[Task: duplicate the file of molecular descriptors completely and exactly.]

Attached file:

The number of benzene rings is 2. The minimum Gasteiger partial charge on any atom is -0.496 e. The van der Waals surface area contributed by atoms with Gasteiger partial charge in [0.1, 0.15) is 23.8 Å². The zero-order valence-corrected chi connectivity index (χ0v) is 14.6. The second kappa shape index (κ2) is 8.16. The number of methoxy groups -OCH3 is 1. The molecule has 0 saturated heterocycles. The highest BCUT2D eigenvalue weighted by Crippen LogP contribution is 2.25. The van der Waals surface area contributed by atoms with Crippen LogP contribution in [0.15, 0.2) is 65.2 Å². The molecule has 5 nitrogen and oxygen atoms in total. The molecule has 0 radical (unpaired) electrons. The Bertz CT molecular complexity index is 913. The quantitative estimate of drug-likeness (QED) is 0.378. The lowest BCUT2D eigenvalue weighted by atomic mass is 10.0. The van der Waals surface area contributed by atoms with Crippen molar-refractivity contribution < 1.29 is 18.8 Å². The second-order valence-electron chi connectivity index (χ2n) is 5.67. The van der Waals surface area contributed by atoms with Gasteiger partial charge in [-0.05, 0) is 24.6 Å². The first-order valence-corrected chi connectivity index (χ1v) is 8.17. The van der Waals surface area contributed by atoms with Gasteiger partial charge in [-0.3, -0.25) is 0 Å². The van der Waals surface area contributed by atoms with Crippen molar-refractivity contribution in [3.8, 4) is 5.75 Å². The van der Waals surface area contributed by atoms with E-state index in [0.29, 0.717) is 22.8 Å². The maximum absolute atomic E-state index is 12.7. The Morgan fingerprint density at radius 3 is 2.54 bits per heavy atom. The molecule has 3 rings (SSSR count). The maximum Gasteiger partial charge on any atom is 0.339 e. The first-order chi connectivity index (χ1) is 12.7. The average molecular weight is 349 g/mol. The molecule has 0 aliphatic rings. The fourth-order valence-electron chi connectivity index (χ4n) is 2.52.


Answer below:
The number of benzene rings is 2. The minimum Gasteiger partial charge on any atom is -0.496 e. The van der Waals surface area contributed by atoms with Gasteiger partial charge in [0.1, 0.15) is 23.8 Å². The zero-order valence-corrected chi connectivity index (χ0v) is 14.6. The second kappa shape index (κ2) is 8.16. The number of methoxy groups -OCH3 is 1. The molecule has 0 saturated heterocycles. The highest BCUT2D eigenvalue weighted by Crippen LogP contribution is 2.25. The van der Waals surface area contributed by atoms with Crippen LogP contribution in [0.15, 0.2) is 65.2 Å². The molecule has 5 nitrogen and oxygen atoms in total. The molecule has 0 radical (unpaired) electrons. The Bertz CT molecular complexity index is 913. The quantitative estimate of drug-likeness (QED) is 0.378. The lowest BCUT2D eigenvalue weighted by atomic mass is 10.0. The van der Waals surface area contributed by atoms with Crippen molar-refractivity contribution < 1.29 is 18.8 Å². The second-order valence-electron chi connectivity index (χ2n) is 5.67. The van der Waals surface area contributed by atoms with Gasteiger partial charge in [-0.05, 0) is 24.6 Å². The first-order valence-corrected chi connectivity index (χ1v) is 8.17. The van der Waals surface area contributed by atoms with Gasteiger partial charge in [-0.3, -0.25) is 0 Å². The van der Waals surface area contributed by atoms with Crippen molar-refractivity contribution in [3.8, 4) is 5.75 Å². The van der Waals surface area contributed by atoms with E-state index in [0.29, 0.717) is 22.8 Å². The maximum absolute atomic E-state index is 12.7. The Morgan fingerprint density at radius 3 is 2.54 bits per heavy atom. The molecule has 3 rings (SSSR count). The maximum Gasteiger partial charge on any atom is 0.339 e. The first-order chi connectivity index (χ1) is 12.7. The average molecular weight is 349 g/mol. The molecule has 0 aliphatic rings. The fourth-order valence-electron chi connectivity index (χ4n) is 2.52.